The U.S. women’s team enters this World Cup embroiled in a lawsuit with its employer. On March 8, International Women’s Day, the team filed a federal gender discrimination complaint against the U.S. Soccer Federation, arguing that the organization pays “only lip service to gender equality.” The federation has denied unlawful conduct, attributing any alleged pay discrepancies to “differences in the aggregate revenue generated by the different teams and/or any other factor other than sex.”
The World Cup also spotlights more indignity for the women: two major regional men’s tournaments, the CONCACAF Gold Cup (which features the U.S. men and other teams from North America, Central America and the Caribbean) and the CONMEBOL Copa América (featuring the best teams in South America) are being held at the same time; the finals of the Gold Cup and Copa América are on July 7, the same day as the Women’s World Cup. The men’s World Cup final would never have to share a stage with another soccer tournament. “It’s ridiculous and disappointing,” says Rapinoe.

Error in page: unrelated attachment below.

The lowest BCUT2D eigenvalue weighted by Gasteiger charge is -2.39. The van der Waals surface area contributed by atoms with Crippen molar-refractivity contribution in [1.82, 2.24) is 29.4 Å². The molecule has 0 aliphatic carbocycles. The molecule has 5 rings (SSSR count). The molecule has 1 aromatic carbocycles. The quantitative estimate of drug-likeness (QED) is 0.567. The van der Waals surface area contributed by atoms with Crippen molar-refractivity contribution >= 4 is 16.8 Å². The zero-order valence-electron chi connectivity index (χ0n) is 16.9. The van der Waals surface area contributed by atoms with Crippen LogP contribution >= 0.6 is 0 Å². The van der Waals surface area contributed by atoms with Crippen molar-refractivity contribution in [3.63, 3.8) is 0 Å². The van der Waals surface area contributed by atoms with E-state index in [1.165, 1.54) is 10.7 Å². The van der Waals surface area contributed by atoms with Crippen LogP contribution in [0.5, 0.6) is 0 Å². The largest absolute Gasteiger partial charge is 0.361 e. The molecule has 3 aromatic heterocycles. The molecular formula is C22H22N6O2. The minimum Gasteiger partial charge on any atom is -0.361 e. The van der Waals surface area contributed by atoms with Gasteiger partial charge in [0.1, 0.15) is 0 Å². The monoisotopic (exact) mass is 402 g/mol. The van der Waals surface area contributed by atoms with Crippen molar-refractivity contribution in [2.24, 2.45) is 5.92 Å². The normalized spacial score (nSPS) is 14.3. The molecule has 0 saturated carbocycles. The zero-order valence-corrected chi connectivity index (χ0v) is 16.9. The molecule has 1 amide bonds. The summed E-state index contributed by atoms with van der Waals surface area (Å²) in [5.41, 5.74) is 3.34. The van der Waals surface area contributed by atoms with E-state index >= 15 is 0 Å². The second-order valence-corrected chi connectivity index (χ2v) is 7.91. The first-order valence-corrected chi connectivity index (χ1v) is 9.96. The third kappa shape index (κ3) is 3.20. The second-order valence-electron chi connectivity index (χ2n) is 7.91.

FIFA has touted its doubling of prize money available to the 2019 Women’s World Cup countries, from $15 to $30 million (the winning country gets $4 million, up from the $2 million the U.S. received for winning the tournament in 2015). But the gender pay gap has actually widened, as the men have seen increases too, from $358 million in 2014 to $400 million in 2018, a bump which increased the difference in men’s and women’s prize money from $343 million to $370 million.
So FIFA’s raises have still left many women feeling they don’t get what they deserve. The Associated Press has reported that FIFA’s cash reserves soared to a record $2.74 billion in the four-year period covering the 2018 World Cup. “They have essentially unlimited resources,” says Rapinoe. “I don’t think that it’s really been a huge change at all. I think sort of the incremental change that we’ve seen is just not enough. I don’t think that’s really the model that needs to happen. I would like to see a major paradigm shift.”
The Americans’ star striker